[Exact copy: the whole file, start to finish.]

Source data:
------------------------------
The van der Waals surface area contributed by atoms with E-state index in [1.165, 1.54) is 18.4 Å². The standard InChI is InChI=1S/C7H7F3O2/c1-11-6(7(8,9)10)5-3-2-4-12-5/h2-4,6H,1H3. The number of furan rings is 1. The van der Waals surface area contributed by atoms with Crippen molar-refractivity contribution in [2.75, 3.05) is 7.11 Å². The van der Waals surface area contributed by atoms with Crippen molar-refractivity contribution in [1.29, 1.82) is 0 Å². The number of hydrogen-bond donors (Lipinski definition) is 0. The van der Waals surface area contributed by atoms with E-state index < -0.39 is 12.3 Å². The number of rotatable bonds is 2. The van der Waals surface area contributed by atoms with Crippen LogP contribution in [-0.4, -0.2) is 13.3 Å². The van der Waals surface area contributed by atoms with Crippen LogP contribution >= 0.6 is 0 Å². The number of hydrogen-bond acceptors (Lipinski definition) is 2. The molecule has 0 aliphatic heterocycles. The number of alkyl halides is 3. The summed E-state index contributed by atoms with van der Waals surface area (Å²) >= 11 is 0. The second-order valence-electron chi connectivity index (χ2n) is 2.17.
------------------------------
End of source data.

The van der Waals surface area contributed by atoms with E-state index in [1.165, 1.54) is 18.4 Å². The standard InChI is InChI=1S/C7H7F3O2/c1-11-6(7(8,9)10)5-3-2-4-12-5/h2-4,6H,1H3. The number of furan rings is 1. The van der Waals surface area contributed by atoms with Crippen molar-refractivity contribution in [2.75, 3.05) is 7.11 Å². The van der Waals surface area contributed by atoms with Crippen molar-refractivity contribution in [1.29, 1.82) is 0 Å². The number of hydrogen-bond donors (Lipinski definition) is 0. The van der Waals surface area contributed by atoms with E-state index < -0.39 is 12.3 Å². The number of rotatable bonds is 2. The van der Waals surface area contributed by atoms with Crippen LogP contribution in [-0.4, -0.2) is 13.3 Å². The van der Waals surface area contributed by atoms with Crippen LogP contribution >= 0.6 is 0 Å². The number of hydrogen-bond acceptors (Lipinski definition) is 2. The molecule has 0 aliphatic heterocycles. The number of alkyl halides is 3. The summed E-state index contributed by atoms with van der Waals surface area (Å²) >= 11 is 0. The second-order valence-electron chi connectivity index (χ2n) is 2.17.